Spotted in our garden yesterday evening. Zoom in to see the bee covered in pollen. Taken with an iPhone 11 Pro. Astonishing to have a camera this good in one’s pocket.
Quote of the Day
“The first time I walked downstairs, and they played ‘Hail to the Chief,’ I wondered: ‘Where is he?'”
- (President) Joe Biden, interviewed on CNN.
Musical alternative to the morning’s radio news
Here Comes the Sun | Christopher Austin’s arrangement
The other day I linked to George Harrison and Paul Simon singing this wonderful song. Afterwards my wife, who is a musician, spotted the Austin arrangement and I went looking for it. Turns out that the song has an interesting history, and a nice Wikipedia entry. It was written at a difficult period in Harrison’s life. He had quit the Beatles temporarily, had been arrested for possessing marijuana, and had had his tonsils removed. It was composed, Harrison later wrote in his autobiography, in April 1969,
at the time when Apple was getting like school, where we had to go and be businessmen: ‘Sign this’ and ‘sign that.’ Anyway, it seems as if winter in England goes on forever, by the time spring comes you really deserve it. So one day I decided I was going to sag off Apple and I went over to Eric Clapton’s house. The relief of not having to go see all those dopey accountants was wonderful, and I walked around the garden with one of Eric’s acoustic guitars and wrote “Here Comes the Sun”.
Long Read of the Day
Stop Building Bad AI
Terrific Boston Review essay by Annette Zimmermann on the question that is rarely asked: aren’t there some digital technologies that simply ought to be outlawed? Facial recognition tech, for example. I mean to say, Pharma companies are not allowed to release drugs until they have been comprehensively tested for safety. Why should some digital technologies be any different?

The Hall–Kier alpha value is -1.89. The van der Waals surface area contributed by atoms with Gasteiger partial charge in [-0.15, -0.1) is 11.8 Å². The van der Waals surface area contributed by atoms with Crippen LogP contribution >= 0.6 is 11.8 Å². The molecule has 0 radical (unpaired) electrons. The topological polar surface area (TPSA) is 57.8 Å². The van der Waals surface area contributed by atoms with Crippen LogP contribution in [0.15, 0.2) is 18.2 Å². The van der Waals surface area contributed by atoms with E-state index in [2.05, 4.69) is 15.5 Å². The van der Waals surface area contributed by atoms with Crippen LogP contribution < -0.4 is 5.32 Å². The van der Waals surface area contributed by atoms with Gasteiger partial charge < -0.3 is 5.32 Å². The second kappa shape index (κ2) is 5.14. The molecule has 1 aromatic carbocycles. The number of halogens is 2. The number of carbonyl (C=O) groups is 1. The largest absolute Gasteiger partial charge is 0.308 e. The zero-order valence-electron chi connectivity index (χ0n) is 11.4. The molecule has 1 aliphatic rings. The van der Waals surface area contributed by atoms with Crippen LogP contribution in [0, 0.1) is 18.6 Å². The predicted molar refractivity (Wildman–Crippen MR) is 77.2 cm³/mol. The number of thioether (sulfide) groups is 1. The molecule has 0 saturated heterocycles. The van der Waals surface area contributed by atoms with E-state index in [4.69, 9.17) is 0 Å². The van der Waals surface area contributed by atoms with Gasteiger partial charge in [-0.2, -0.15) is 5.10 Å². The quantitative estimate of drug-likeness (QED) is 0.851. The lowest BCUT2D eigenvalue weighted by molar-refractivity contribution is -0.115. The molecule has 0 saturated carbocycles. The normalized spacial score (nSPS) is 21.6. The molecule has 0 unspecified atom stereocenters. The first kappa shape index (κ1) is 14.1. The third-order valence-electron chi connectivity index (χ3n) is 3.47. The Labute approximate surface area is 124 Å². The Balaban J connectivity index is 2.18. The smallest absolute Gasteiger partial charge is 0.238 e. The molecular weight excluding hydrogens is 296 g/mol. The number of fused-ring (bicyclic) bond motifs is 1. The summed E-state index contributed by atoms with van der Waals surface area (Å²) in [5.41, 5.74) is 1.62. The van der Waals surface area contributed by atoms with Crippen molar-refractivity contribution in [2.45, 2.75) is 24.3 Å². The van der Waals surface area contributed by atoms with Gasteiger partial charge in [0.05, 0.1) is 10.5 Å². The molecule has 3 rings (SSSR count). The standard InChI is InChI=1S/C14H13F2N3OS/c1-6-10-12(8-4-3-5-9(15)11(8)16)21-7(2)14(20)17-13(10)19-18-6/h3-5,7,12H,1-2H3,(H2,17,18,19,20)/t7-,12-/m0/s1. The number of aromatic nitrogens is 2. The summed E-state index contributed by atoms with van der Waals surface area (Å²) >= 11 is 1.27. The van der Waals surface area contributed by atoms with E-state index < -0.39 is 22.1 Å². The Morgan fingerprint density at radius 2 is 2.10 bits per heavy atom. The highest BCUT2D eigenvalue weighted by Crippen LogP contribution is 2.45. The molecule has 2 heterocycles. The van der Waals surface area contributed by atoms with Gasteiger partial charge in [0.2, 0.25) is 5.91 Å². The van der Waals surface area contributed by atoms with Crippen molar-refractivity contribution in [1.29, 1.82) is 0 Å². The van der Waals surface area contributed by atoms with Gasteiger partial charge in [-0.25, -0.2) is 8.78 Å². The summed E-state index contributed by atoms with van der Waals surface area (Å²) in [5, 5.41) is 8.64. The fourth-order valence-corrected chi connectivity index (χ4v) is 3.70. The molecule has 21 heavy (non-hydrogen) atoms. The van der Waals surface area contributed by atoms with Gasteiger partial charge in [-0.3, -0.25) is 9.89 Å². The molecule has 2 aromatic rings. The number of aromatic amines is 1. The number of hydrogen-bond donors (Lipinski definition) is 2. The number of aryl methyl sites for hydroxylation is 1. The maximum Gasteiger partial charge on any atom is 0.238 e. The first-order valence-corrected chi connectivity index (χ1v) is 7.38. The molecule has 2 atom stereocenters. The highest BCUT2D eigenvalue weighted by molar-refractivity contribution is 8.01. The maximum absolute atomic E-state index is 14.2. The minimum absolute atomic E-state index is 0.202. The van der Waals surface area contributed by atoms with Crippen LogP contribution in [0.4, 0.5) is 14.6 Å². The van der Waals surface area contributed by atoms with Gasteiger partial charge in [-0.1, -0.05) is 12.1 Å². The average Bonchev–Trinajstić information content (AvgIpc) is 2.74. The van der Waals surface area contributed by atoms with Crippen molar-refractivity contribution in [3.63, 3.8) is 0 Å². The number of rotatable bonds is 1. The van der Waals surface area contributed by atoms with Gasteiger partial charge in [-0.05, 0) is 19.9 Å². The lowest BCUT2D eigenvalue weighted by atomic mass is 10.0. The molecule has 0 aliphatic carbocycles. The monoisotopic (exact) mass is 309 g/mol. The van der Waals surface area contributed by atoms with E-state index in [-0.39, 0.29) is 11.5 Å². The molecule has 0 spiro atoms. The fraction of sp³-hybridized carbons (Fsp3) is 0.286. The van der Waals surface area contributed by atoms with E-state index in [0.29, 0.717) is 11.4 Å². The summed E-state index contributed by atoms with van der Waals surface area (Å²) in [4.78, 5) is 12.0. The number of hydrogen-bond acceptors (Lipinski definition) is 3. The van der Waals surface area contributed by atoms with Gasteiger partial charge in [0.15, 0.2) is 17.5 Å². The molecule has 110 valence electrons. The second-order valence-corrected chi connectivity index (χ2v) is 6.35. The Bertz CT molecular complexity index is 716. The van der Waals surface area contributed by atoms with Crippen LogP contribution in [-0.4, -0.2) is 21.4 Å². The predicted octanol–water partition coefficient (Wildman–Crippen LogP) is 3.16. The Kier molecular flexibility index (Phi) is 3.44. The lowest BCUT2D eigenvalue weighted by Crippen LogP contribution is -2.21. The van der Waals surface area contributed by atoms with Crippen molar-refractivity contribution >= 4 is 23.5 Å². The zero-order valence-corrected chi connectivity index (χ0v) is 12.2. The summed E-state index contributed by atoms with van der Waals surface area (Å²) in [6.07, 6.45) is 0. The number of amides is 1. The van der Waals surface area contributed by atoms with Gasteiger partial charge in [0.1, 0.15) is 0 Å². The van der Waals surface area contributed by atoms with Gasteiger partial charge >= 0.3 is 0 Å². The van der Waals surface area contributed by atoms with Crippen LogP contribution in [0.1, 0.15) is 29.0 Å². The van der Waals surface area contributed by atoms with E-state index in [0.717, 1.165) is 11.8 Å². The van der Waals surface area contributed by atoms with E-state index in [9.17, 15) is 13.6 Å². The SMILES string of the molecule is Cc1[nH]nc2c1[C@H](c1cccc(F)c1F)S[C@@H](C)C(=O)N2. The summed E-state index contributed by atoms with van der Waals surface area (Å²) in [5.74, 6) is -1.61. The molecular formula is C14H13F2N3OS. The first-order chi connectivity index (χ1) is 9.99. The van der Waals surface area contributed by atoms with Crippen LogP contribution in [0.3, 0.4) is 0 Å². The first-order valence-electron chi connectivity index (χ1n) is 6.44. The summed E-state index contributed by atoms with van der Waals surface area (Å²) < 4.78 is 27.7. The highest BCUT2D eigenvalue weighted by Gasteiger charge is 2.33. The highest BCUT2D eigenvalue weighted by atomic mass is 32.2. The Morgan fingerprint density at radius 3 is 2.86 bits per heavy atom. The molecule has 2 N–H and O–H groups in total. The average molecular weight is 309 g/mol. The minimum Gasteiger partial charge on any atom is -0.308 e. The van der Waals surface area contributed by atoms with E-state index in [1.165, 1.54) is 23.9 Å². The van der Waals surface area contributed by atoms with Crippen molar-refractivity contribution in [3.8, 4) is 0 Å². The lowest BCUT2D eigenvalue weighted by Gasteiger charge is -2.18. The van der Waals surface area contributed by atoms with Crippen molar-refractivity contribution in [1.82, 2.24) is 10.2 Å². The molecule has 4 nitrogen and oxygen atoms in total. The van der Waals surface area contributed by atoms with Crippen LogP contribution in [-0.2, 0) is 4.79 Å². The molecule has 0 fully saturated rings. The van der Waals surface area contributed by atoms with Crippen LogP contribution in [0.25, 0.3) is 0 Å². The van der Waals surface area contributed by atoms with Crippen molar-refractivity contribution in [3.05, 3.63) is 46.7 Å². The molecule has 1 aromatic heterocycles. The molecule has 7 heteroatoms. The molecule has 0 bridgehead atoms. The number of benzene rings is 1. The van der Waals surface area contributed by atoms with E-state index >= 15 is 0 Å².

Should these technologies exist? Whether AI can make accurate predictions in these areas is far from clear. But beyond this technical issue, we ought to ask whether we need such tools to begin with. Are the problems they set out to solve worth solving? How does predicting someone’s sexual orientation, possibly without their knowledge and against their will, make the world better, or more just? What harms might result from the use of such a tool? We should ask questions about the goals and likely consequences of a particular technology before asking whether it could be made to work well. And when we do so, we need to be open to the possibility that some AI tools should not be built in the first place.
This is important and worth reading in full.
Amazon and AWS want to hire all your friends, enemies, and everyone in between
Amazing report from The Register:
Amazon has 55,000 employees in the UK, and 1.3 million worldwide. At the end of 2019, its global workforce stood at 798,000, while five years ago it was a mere 341,000.
The firm does not officially break out either its workforce by role, or its recruitment targets. But at time of writing, Amazon’s vacancies page lists 54,000 jobs, of which more than 15,000 are in software development, with just under 3,500 in ops, IT and support engineering, and over 3,000 in technical project, program, and product management. It also needs over 5,400 new solution architects.
Drilling down into AWS specifically reveals over 19,000 full time vacancies. Of those, more than 6,100 are in software development, 5,258 are solutions architect roles, with 1,604 in ops, IT and support engineering, with another 1,200 project, program, and product management jobs.
By comparison Microsoft’s entire workforce is 144,000, while Facebook currently employs around 60,000 people, up 26 per cent on the year.
This is what a behemoth looks like.
Thanks to Seb Schmoller for the link.
The costs of tech CEO security
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